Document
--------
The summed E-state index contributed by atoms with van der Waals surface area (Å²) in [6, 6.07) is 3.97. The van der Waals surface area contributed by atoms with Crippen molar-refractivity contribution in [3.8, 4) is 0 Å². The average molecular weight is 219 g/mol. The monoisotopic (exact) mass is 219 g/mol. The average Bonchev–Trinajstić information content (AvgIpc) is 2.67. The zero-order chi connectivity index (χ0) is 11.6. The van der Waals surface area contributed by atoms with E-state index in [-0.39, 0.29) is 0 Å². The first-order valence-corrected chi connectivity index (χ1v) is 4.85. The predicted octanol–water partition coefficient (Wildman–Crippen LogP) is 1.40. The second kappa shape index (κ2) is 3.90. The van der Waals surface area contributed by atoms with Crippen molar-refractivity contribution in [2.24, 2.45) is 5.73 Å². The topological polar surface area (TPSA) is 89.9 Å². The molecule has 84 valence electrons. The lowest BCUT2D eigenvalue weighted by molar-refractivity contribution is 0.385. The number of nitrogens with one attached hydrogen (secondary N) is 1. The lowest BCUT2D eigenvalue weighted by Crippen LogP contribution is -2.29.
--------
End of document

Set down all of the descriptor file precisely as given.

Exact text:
The summed E-state index contributed by atoms with van der Waals surface area (Å²) in [6, 6.07) is 3.97. The van der Waals surface area contributed by atoms with Crippen molar-refractivity contribution in [3.8, 4) is 0 Å². The average molecular weight is 219 g/mol. The monoisotopic (exact) mass is 219 g/mol. The average Bonchev–Trinajstić information content (AvgIpc) is 2.67. The zero-order chi connectivity index (χ0) is 11.6. The van der Waals surface area contributed by atoms with E-state index in [-0.39, 0.29) is 0 Å². The first-order valence-corrected chi connectivity index (χ1v) is 4.85. The predicted octanol–water partition coefficient (Wildman–Crippen LogP) is 1.40. The second kappa shape index (κ2) is 3.90. The van der Waals surface area contributed by atoms with Crippen molar-refractivity contribution in [2.24, 2.45) is 5.73 Å². The topological polar surface area (TPSA) is 89.9 Å². The molecule has 84 valence electrons. The lowest BCUT2D eigenvalue weighted by molar-refractivity contribution is 0.385. The number of nitrogens with one attached hydrogen (secondary N) is 1. The lowest BCUT2D eigenvalue weighted by Crippen LogP contribution is -2.29.